By Jerry Heaton
When working in commercial real estate or property tax appeals, you are likely to encounter a situation where a property is in the process of being sold and there is a pending, unresolved property tax dispute. But what is the solution to this issue?
The most common answer is a property tax appeal addendum. A property tax appeal is mutually beneficial to both the buyer and seller and should be continued during the process of the sale. A property tax appeal addendum is good way to handle this dilemma and the language below is a very brief, but concise example of a way to ensure proper accounting when selling any real estate that has a property tax appeal in progress.
“Purchaser acknowledges that Seller is appealing the valuation of the Property and Purchaser agrees that the Seller is entitled at Seller’s cost and expense to pursue the appeal through completion and to receive any tax refunds or reductions attributed to the years prior to the year of the Closing and to receive any refunds or reductions attributed to the year of the Closing and said benefits and expenses shall be prorated between the Seller and Purchaser after deducting (or Crediting Seller, as applicable) any expenses including attorney fees and property tax consulting fees related to the property tax appeal effort. If the appeal results in a refund that is sent to the Seller, the Seller shall send Purchaser their prorated net benefit within 10 days of receipt. If the appeal effort results in a refund that is sent to the Purchaser, the Purchaser shall send the prorated net benefit of the refund to the Seller.”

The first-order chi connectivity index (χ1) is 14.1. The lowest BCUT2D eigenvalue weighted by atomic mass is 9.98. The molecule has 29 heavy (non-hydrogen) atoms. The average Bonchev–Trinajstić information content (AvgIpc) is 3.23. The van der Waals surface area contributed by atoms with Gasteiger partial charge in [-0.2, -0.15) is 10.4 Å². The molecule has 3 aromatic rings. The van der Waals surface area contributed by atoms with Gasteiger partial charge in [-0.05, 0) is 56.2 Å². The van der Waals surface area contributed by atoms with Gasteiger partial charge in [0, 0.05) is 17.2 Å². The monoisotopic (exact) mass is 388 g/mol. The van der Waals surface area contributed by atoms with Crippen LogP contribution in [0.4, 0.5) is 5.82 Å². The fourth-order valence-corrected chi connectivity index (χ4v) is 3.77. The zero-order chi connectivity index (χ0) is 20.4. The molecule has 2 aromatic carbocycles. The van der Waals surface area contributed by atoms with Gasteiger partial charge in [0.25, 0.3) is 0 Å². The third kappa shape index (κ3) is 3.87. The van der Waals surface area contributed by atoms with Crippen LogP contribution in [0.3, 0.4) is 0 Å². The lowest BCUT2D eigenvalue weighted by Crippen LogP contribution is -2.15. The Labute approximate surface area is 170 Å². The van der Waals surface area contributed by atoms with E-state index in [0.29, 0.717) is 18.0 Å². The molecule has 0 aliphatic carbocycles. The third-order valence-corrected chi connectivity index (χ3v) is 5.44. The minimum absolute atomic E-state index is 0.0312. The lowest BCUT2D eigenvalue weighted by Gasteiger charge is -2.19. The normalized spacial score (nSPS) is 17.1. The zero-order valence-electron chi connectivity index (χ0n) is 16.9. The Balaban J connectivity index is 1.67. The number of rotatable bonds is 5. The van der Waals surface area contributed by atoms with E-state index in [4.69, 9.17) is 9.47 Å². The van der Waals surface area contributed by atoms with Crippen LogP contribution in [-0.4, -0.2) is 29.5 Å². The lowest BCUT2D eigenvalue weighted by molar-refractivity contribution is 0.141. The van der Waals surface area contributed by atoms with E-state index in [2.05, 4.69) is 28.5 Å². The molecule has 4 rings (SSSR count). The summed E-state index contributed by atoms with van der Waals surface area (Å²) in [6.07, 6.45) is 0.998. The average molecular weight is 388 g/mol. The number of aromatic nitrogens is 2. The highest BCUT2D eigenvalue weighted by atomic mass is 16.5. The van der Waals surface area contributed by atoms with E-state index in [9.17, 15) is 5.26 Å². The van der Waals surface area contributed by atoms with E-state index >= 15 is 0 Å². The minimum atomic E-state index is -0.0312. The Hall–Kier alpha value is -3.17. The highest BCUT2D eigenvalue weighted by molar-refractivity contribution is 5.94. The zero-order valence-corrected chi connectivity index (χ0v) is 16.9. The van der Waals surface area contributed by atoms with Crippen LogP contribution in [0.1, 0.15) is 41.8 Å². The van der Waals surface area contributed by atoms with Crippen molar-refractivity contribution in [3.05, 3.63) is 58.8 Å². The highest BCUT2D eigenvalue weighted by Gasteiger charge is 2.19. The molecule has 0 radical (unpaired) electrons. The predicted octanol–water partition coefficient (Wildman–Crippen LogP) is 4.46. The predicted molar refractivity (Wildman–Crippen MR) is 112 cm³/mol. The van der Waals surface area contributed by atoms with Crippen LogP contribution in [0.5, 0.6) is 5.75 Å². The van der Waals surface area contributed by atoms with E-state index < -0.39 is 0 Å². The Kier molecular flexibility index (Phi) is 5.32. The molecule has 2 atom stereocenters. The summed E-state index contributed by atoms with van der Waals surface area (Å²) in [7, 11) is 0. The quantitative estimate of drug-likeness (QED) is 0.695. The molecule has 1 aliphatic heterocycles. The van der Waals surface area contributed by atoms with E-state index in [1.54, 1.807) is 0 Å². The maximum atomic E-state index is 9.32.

The following example provides more clarity to this Tax Proration Addendum:
Property Sale Price $1,000,000
Total annual property tax $20,000
Sale date: July 1
Days Owned by Seller 183 (50% of the year owned by Seller)
Days Owned by Buyer 183 (50% of the year owned by Buyer)
Tax Appeal Results $10,000 in tax savings
Cost of appeal 25% of savings $2,500
Net Benefit of Tax Appeal $7,500
Net Benefit to Buyer = 50% $7,500 @50% = $3,750
Net Benefit to Seller = 50% $7,500 @ 50% = $3,750
As a side note, the Seller’s reduction of the property helps to increase the Net Operating Income (NOI) of the property.
If capitalized at a 5% cap rate, the “added value” of the tax appeal is $7,500/.05 = $150,000.
This means that a tax appeal does not only reduce taxes but it also adds value to a property. This, in turn, benefits the seller of a property and as well as the buyer of the property because they will have lower expenses and higher NOI on the property.
DISCLAIMER: Please note that this is not a legal opinion or legal advice but is only intended as guidance from an Asset Manager perspective.